What is a trademark?
A trademark (sometimes referred to as a service mark) is used to protect the words, slogans, logos or other devices used to identify a company brand. A trademark identifies and distinguishes your brand as a source of goods from those of competitors, whereas a service mark refers to the source of a service, rather than goods.
Not all words and names are capable of being protected as trademarks. They must not be generic or flatly descriptive, but rather suggestive (eg. Instagram), and can benefit from being arbitrary (like Apple) or even fanciful (such as Bumble). You can only adopt a trademark if it is not “confusingly similar” to another trademark already registered within a similar trademark classification.
Registered trademarks can be identified by the abbreviation ™ while in the process of registration, or ® once the registration has been accepted. It signals to all potential competitors that your brand has official legal protection and cannot be replicated.
Unlike patents and copyrights, a trademark does not expire after a given number of years. Trademarks are issued depending on ‘use’, meaning a trademark can last forever so long as you continue to utilise that mark to identify or distinguish the source of your goods or service.
How do I secure my intellectual property internationally?
A patent, once issued, applies only to the country in which the application is made. However, it is possible to make an international intellectual property application to ensure your intellectual property is protected internationally. This involves conducting an international patent search to determine the patentability of your invention. Read more in our blog on why you need to do a patent search.
Each country has its own copyright law which means copyright practice can vary, but most countries will protect works created in other countries in the same way that they protect their own citizens’ creations. It is advised you consult with a legally-trained professional to determine if and how your intellectual property is protected abroad.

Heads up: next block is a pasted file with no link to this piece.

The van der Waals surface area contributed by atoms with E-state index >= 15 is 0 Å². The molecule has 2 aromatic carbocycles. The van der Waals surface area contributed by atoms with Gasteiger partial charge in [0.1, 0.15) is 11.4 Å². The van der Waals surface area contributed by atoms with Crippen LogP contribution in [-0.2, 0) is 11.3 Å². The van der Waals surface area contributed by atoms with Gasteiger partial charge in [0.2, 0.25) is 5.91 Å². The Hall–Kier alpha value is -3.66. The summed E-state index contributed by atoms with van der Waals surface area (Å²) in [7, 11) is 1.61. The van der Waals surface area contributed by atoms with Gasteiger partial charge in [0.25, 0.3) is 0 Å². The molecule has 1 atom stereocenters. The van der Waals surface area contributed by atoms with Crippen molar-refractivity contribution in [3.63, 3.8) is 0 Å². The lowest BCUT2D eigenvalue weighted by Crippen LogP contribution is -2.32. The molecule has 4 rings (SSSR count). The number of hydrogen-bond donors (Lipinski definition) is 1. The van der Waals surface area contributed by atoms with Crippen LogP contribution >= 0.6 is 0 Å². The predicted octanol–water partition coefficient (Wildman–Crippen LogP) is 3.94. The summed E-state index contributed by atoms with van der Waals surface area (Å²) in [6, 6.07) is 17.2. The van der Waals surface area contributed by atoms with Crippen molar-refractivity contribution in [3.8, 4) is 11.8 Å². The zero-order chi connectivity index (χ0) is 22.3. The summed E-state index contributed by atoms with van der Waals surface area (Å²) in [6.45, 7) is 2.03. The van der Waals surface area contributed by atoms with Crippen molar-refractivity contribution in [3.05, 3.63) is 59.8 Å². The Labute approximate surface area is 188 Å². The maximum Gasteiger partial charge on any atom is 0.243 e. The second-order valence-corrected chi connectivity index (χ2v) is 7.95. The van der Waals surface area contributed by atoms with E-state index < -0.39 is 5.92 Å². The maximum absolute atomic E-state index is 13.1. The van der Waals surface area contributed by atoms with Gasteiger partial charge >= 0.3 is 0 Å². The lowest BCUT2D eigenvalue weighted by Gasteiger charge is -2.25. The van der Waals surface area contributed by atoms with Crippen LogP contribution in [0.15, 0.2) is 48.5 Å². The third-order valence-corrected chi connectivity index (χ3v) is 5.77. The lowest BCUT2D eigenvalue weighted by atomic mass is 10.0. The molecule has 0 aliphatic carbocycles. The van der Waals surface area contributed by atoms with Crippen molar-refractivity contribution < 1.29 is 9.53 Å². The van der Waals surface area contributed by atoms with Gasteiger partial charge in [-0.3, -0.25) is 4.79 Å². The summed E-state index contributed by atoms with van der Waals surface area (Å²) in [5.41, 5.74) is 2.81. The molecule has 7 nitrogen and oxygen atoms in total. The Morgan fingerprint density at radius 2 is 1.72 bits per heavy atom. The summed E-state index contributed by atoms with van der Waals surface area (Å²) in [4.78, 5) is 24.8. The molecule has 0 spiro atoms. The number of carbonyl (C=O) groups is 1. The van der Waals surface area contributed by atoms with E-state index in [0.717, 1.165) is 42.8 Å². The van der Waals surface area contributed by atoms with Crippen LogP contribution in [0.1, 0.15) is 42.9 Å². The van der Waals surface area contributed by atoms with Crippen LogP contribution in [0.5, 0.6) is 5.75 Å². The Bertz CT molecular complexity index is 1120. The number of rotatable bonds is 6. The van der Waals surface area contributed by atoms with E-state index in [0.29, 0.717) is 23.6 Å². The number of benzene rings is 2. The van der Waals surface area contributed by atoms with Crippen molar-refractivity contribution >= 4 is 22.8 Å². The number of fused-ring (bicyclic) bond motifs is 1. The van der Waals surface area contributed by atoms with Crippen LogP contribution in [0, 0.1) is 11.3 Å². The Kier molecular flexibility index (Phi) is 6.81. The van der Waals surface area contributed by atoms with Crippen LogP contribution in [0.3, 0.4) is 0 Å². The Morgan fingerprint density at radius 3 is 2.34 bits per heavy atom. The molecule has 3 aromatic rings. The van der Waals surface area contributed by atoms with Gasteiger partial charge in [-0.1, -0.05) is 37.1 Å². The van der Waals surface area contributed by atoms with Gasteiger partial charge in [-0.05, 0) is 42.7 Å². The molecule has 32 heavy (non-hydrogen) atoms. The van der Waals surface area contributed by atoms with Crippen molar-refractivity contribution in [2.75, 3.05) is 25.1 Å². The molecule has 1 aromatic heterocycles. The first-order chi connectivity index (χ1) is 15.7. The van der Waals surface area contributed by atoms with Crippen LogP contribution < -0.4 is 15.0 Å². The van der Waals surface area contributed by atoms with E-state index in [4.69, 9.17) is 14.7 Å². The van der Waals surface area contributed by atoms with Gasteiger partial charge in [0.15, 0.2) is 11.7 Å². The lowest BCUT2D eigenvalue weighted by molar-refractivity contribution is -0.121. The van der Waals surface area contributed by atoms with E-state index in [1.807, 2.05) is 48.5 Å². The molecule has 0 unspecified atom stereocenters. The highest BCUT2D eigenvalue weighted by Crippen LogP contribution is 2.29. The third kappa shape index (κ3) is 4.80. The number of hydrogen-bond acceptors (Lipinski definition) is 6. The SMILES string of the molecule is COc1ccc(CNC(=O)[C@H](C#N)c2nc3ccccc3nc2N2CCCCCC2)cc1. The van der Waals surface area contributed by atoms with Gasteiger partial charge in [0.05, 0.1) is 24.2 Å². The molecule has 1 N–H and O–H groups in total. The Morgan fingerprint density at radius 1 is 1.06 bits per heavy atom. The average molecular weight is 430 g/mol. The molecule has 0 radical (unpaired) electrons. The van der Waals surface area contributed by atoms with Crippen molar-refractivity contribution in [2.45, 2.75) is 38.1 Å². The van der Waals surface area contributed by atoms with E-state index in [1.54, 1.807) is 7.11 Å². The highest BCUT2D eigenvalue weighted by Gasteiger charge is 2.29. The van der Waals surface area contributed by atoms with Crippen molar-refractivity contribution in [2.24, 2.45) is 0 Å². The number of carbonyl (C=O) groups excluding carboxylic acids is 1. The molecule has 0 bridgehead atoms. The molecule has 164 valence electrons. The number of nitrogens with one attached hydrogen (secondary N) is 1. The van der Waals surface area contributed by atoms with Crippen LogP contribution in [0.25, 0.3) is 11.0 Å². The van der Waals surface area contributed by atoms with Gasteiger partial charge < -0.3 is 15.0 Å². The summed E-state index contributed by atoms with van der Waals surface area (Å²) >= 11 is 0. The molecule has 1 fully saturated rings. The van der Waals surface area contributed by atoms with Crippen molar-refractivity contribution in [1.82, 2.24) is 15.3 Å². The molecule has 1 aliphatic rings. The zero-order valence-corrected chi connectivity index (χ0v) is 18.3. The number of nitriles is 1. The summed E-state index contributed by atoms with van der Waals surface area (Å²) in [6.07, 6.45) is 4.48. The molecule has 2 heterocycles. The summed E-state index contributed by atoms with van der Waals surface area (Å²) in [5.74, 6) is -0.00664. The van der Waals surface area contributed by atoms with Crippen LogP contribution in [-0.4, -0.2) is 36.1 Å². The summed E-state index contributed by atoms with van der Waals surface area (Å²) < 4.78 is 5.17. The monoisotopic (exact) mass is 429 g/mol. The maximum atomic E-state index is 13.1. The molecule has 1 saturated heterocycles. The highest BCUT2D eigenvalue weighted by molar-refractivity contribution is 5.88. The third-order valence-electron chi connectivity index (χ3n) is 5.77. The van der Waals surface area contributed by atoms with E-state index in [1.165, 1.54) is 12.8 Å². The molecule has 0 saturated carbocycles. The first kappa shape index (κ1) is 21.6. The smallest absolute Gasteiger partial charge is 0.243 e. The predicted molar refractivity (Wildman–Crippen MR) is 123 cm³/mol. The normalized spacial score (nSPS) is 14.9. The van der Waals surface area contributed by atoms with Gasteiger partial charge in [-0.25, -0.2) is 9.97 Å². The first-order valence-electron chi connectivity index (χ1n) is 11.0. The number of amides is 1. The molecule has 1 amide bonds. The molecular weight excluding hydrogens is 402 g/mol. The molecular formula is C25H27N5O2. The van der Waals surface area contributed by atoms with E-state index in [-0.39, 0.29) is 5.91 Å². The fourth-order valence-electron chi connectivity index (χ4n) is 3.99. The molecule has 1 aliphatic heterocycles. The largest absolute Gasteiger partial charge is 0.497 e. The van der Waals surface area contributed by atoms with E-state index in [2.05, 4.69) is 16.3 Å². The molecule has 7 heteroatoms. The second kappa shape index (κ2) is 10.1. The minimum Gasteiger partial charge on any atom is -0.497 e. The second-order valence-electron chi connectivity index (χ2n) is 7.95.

Trademarks must again be applied for in each country your business is to operate. You can apply to the Patent and Trademark Office in each country that is strategic to your business. Within the European Union, there is a Community Trademark, and a number of countries have signed-up to an international agreement called the ‘The Madrid Protocol’, enabling business to search and register trademarks internationally.
How can Global Voices help secure my intellectual property?
Making an international patent application, or registering a trademark overseas requires the specialist skills of legal translators. Legal translations are one of the most difficult branches of the translating and interpreting professions, not only because the translations produced must be flawless, but also because each country has its own unique legal system and legal terms—even minor errors in a legal translation can render patents, trademarks and copyrights invalid.
You can rest assured with Global Voices, as each of our legal translation services are fully certified for quality and accuracy. The standard is an ISO 9001:2008 or ISO 9001:2015 and EN 15038 certification, which means it possesses demonstrable ability to consistently provide products and services that meet customer and applicable statutory and regulatory requirements.
As international business and global commerce rates rise, the need for multilingual contracts, patents and other legal documents is rapidly growing. Don’t leave the security of your business’ intellectual property to chance when it comes to filing an international patent. Use the resources of specialised legal translation services to make sure your business doesn’t face legal disputes later down the line.